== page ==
Cannes set for its close-ups

Anthony Peregrine offers an insider's guide as the curtain rises on the Riviera resort.

Cannes plunges into the global limelight on May 16, when the 65th film festival kicks off. The jury president is Italian director and actor Nanni Moretti. He'll be followed by unbelievably famous people, all discoursing on the "magic of Cannes". The seaside town lives for these 12 days; it depends on them utterly, making the sparkle last for the year.

Certainly, the place has a grandiose bay, sandy beaches and a 180-year-old record of hosting the well heeled. But so do other spots on the Mediterranean. What distinguishes Cannes is the spinoff glamour with which it coats itself. Everyone should go once, if only to see how the trick is performed - but perhaps not at festival time. Hotels hike their prices skywards and, anyway, were booked long ago. June is perhaps the loveliest time on the Cote d'Azur.

Staying there

Near the Croisette, Le Cavendish is a cracking four-star where guests are welcomed into what appears to be a privately owned mansion. The 34 rooms are inspired by the Belle Epoque but filtered through a contemporary sensitivity. (Double rooms from £135 a night ($210); see cavendish-cannes.com.)

Le Mistral, a belting little two-star on a buzzy commercial street in the centre and two minutes from the seafront, underlines how far the town's budget hotels have progressed since the days of dodgy plumbing. (Rooms from £103; see www.mistral-hotel.com.)

The Alnea is also centrally located, bright as a pin, clean and much more jolly and welcoming than you would expect for the price. (Rooms from £78; see hotel-alnea.com.)

For first-timers

You'll want to start by the seaside and, particularly, at the Palais des Festivals, on whose steps every star in history has posed. Painted white in recent times, it looks less like a nuclear power plant. Still not very glamorous, though, unless Angelina Jolie is to hand.

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Continue on to La Croisette promenade, where everything comes right. Curving elegantly around the bay, this is the stage for the spectacle that is Cannes: sun-spangled briny to the right, palace hotels to the left and, in between, snippets of parkland. Everyone's here - the rich and beautiful, families, joggers and chaps forlornly flogging sunglasses.

Beach restaurants can be crummy, but Plage l'Ondine, on La Croisette, opposite the end of Rue Pasteur, is the real deal for lunch (mains from £24; see ondineplage.com).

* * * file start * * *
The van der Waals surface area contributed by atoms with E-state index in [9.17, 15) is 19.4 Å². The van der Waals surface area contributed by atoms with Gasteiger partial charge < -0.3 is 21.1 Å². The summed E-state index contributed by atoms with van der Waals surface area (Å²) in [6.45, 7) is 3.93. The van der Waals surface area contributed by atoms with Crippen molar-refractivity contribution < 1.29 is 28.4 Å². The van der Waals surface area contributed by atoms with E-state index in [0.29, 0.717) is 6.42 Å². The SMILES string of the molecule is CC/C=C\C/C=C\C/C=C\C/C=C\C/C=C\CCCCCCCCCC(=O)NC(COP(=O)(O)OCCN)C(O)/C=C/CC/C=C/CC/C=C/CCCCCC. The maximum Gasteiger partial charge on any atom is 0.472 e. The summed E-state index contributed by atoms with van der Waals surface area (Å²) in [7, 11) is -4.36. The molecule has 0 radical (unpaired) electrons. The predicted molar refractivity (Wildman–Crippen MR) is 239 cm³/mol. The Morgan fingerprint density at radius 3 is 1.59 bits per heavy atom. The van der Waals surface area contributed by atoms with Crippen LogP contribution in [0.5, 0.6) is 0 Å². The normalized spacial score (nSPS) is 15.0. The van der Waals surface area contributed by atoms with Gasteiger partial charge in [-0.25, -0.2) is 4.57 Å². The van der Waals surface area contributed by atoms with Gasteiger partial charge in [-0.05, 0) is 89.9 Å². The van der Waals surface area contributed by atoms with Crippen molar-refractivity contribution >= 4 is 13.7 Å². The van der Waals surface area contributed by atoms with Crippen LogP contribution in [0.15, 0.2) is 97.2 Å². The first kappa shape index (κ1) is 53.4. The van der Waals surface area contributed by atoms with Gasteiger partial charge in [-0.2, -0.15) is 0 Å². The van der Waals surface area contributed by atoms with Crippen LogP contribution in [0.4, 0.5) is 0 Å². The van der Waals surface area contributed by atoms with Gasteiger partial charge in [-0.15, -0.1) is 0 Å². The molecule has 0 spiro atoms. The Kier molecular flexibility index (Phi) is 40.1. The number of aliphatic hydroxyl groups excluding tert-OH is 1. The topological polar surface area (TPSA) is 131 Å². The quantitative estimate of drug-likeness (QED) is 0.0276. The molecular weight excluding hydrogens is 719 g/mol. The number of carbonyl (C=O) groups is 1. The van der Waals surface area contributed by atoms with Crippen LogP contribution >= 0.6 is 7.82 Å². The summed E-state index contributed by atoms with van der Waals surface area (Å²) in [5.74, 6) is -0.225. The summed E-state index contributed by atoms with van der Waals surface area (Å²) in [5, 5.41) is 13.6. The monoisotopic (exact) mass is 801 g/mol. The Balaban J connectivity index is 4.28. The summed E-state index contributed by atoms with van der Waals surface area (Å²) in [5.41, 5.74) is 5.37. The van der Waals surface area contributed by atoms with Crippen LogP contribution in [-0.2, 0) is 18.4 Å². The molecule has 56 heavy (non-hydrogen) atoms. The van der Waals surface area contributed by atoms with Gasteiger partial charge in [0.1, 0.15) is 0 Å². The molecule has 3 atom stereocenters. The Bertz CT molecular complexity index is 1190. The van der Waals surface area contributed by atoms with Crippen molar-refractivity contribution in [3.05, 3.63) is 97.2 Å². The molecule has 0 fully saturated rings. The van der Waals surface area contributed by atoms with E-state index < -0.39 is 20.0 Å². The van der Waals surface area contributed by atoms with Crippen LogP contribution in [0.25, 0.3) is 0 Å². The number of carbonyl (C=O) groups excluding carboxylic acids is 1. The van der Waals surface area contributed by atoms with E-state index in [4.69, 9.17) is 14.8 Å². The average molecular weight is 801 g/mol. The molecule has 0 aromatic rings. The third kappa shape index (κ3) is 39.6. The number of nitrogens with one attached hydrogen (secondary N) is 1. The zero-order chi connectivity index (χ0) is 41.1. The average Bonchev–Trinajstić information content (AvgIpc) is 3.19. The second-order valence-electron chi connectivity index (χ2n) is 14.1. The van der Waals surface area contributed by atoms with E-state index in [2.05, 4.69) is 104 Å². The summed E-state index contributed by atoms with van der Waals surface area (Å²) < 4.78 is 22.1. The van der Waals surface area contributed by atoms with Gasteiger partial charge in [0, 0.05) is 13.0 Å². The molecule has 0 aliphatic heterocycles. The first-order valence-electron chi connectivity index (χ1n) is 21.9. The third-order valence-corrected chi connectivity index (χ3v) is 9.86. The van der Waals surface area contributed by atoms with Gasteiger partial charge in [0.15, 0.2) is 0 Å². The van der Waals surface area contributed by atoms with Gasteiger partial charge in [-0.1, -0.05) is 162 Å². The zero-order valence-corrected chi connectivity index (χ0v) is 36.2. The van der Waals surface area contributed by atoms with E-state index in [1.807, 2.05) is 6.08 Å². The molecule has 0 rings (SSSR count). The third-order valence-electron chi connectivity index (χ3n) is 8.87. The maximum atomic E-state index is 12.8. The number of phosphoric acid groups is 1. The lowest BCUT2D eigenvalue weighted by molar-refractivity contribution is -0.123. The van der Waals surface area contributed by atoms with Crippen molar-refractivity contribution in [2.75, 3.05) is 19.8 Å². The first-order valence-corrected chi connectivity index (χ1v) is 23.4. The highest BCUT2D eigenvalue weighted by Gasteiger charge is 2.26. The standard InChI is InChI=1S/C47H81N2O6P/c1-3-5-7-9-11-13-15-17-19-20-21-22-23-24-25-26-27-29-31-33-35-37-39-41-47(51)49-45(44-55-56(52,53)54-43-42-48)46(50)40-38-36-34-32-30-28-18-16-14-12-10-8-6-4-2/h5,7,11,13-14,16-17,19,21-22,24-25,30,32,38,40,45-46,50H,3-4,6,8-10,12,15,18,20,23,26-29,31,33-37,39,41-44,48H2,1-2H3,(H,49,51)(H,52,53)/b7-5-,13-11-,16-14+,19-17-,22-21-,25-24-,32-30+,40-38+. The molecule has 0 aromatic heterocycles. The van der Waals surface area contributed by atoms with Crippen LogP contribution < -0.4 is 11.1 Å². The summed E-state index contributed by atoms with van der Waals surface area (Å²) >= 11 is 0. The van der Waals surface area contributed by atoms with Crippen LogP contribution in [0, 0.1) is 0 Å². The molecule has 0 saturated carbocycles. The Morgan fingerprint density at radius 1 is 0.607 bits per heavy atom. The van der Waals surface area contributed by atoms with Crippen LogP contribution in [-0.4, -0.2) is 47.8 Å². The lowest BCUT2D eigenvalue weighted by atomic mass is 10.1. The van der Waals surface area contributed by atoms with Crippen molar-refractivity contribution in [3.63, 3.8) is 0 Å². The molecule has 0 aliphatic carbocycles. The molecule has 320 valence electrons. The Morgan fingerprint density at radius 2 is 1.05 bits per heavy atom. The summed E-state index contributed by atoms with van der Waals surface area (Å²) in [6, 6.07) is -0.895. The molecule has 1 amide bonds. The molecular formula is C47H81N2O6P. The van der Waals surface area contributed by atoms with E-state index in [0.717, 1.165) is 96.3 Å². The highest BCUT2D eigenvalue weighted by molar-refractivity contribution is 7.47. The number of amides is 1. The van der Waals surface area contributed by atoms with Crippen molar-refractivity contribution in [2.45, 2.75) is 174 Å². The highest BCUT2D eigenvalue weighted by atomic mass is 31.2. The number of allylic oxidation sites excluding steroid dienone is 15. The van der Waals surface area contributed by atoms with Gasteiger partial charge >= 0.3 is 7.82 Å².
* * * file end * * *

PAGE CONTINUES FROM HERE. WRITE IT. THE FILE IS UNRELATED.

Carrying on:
The Suquet hill district, rising back from the port, has hard-sloping streets and stairways coated with jovial bars, restaurants and shops that sell postcards and Provencal stuff. "Touristy", indeed - but we're all tourists here and the surroundings are both convivial and atmospheric.

Weave your way to the top and the mediaeval chateau that houses the Musee de la Castre. It is Cannes's only significant monument, has an eclectic collection of ethnic art and artefacts, musical instruments and anything else the town had to hand, and the views from its tower are outstanding (entry £5; ; see cannes.com). Suddenly, Cannes shows a bit of depth.

Wise owls say the restaurants at Suquet hill are tourist traps. Dine at Le Cosi (from £33, 12 Rue du Suquet; see lecosi.fr) or Le Mesclun (16 Rue St Antoine; see lemesclun-restaurant.com) and you'll never trust a wiseacre again. Both have elegance, panache and imagination. Le Cosi offers a vegetarian menu.

Next morning, nip out to the lower slopes of the Croix des Gardes hill, where British nobles established themselves in the mid-19th century. Thus began the fashioning of Cannes for the fashionable. Some original villas remain, including that of former lord chancellor Lord Brougham, the first grandee to favour Cannes. (You must trespass through the private development at 24 Avenue Dr Picaud to see the ochre, classical mansion.)

Continue exploring the vast parkland on top of the hill or return to town for shopping. Big-brand boutiques have a stand-offish presence on La Croisette. More reasonable retailing lines the Rue d'Antibes behind. Rue Meynadier assembles good food shops and leads to the Forville market. Pick up the makings of a picnic, head to the port and Quai Laubeuf for a ferry to the Ile St Honorat. Pick out an island cove and settle in for the picnic.

The smaller of the two islands just off Cannes (you can lap it in 45 minutes), St Honorat is run by Cistercians, who expect modesty of dress (no toplessness) and calmness of behaviour of their visitors. In return, they offer peace, woodland, a low, rocky and unblemished coast and what's left of a mediaeval monastery fortified against Saracens. The more modern monastery shop sells the monk-made island wines (from £30 a bottle), so leave vows of poverty behind. Sadly, you can't make a round-trip visit to the other island, Ile Ste Marguerite, so return to Cannes for aperitifs by the port.

Try dinner at the elegant l'Affable (from £34; 5 Rue Lafontaine; see restaurant-laffable.fr). If you have energy to spare, bars and clubs around Rue Commandant Andre will drain it with pleasure.

Nice airport is 30 minutes' drive from Cannes; trains from Paris and regions of the Mediterranean run daily to Cannes. See cannes.fr.

- Telegraph, London

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